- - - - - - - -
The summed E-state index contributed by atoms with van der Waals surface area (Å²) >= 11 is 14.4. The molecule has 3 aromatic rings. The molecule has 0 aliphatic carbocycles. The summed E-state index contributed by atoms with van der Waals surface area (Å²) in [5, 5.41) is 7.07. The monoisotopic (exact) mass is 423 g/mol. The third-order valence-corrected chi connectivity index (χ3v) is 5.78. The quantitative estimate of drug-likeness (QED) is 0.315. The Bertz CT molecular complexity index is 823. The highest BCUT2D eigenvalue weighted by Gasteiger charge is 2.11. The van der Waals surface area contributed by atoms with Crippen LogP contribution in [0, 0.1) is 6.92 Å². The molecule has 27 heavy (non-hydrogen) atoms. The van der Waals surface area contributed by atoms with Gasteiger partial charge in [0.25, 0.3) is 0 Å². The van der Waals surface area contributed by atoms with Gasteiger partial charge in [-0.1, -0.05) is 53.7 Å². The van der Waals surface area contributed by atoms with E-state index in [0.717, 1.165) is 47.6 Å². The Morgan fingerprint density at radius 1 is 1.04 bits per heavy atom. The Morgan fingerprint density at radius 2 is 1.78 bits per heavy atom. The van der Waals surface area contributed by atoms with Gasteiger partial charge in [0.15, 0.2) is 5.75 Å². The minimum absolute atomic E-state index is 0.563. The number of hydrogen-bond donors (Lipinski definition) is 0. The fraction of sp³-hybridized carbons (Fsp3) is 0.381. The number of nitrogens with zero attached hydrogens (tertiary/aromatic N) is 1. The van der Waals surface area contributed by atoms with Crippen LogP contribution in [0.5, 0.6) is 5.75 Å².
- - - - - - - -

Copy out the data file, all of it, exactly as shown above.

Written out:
The summed E-state index contributed by atoms with van der Waals surface area (Å²) >= 11 is 14.4. The molecule has 3 aromatic rings. The molecule has 0 aliphatic carbocycles. The summed E-state index contributed by atoms with van der Waals surface area (Å²) in [5, 5.41) is 7.07. The monoisotopic (exact) mass is 423 g/mol. The third-order valence-corrected chi connectivity index (χ3v) is 5.78. The quantitative estimate of drug-likeness (QED) is 0.315. The Bertz CT molecular complexity index is 823. The highest BCUT2D eigenvalue weighted by Gasteiger charge is 2.11. The van der Waals surface area contributed by atoms with Crippen LogP contribution in [0, 0.1) is 6.92 Å². The molecule has 27 heavy (non-hydrogen) atoms. The van der Waals surface area contributed by atoms with Gasteiger partial charge in [0.25, 0.3) is 0 Å². The van der Waals surface area contributed by atoms with Gasteiger partial charge in [-0.1, -0.05) is 53.7 Å². The van der Waals surface area contributed by atoms with E-state index in [0.717, 1.165) is 47.6 Å². The Morgan fingerprint density at radius 1 is 1.04 bits per heavy atom. The Morgan fingerprint density at radius 2 is 1.78 bits per heavy atom. The van der Waals surface area contributed by atoms with Gasteiger partial charge in [0.15, 0.2) is 5.75 Å². The minimum absolute atomic E-state index is 0.563. The number of hydrogen-bond donors (Lipinski definition) is 0. The fraction of sp³-hybridized carbons (Fsp3) is 0.381. The number of nitrogens with zero attached hydrogens (tertiary/aromatic N) is 1. The van der Waals surface area contributed by atoms with Crippen LogP contribution in [0.5, 0.6) is 5.75 Å².